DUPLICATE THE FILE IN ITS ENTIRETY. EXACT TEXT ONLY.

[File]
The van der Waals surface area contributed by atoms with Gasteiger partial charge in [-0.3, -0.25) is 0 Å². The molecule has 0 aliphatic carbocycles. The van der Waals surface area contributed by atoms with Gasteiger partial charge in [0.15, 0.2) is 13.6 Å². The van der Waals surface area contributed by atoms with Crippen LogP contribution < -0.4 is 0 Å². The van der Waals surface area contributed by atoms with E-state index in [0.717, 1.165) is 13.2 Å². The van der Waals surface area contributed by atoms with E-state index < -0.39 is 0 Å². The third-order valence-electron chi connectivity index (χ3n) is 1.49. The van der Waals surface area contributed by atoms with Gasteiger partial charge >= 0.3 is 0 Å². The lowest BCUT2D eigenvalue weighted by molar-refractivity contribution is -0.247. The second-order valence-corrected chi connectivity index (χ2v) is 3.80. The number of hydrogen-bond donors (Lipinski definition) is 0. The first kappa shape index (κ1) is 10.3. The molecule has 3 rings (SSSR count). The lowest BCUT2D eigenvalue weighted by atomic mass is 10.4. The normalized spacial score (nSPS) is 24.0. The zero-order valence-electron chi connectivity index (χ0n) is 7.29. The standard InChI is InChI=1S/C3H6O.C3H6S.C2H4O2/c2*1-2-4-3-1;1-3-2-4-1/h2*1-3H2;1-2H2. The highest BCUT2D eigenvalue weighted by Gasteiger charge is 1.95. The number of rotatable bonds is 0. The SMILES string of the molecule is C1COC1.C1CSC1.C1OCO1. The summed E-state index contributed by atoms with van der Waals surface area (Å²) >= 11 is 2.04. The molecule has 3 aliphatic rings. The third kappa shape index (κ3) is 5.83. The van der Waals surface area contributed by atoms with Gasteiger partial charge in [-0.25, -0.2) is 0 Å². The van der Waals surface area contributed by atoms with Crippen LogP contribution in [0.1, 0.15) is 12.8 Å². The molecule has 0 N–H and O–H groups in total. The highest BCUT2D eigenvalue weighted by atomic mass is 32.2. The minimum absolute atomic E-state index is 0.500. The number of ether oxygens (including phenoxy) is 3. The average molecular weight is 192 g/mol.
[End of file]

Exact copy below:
The van der Waals surface area contributed by atoms with Gasteiger partial charge in [-0.3, -0.25) is 0 Å². The molecule has 0 aliphatic carbocycles. The van der Waals surface area contributed by atoms with Gasteiger partial charge in [0.15, 0.2) is 13.6 Å². The van der Waals surface area contributed by atoms with Crippen LogP contribution < -0.4 is 0 Å². The van der Waals surface area contributed by atoms with E-state index in [0.717, 1.165) is 13.2 Å². The van der Waals surface area contributed by atoms with E-state index < -0.39 is 0 Å². The third-order valence-electron chi connectivity index (χ3n) is 1.49. The van der Waals surface area contributed by atoms with Gasteiger partial charge >= 0.3 is 0 Å². The lowest BCUT2D eigenvalue weighted by molar-refractivity contribution is -0.247. The second-order valence-corrected chi connectivity index (χ2v) is 3.80. The number of hydrogen-bond donors (Lipinski definition) is 0. The first kappa shape index (κ1) is 10.3. The molecule has 3 rings (SSSR count). The lowest BCUT2D eigenvalue weighted by atomic mass is 10.4. The normalized spacial score (nSPS) is 24.0. The zero-order valence-electron chi connectivity index (χ0n) is 7.29. The standard InChI is InChI=1S/C3H6O.C3H6S.C2H4O2/c2*1-2-4-3-1;1-3-2-4-1/h2*1-3H2;1-2H2. The highest BCUT2D eigenvalue weighted by Gasteiger charge is 1.95. The number of rotatable bonds is 0. The SMILES string of the molecule is C1COC1.C1CSC1.C1OCO1. The summed E-state index contributed by atoms with van der Waals surface area (Å²) >= 11 is 2.04. The molecule has 3 aliphatic rings. The third kappa shape index (κ3) is 5.83. The van der Waals surface area contributed by atoms with Gasteiger partial charge in [-0.25, -0.2) is 0 Å². The van der Waals surface area contributed by atoms with Crippen LogP contribution in [0.1, 0.15) is 12.8 Å². The molecule has 0 N–H and O–H groups in total. The highest BCUT2D eigenvalue weighted by atomic mass is 32.2. The minimum absolute atomic E-state index is 0.500. The number of ether oxygens (including phenoxy) is 3. The average molecular weight is 192 g/mol.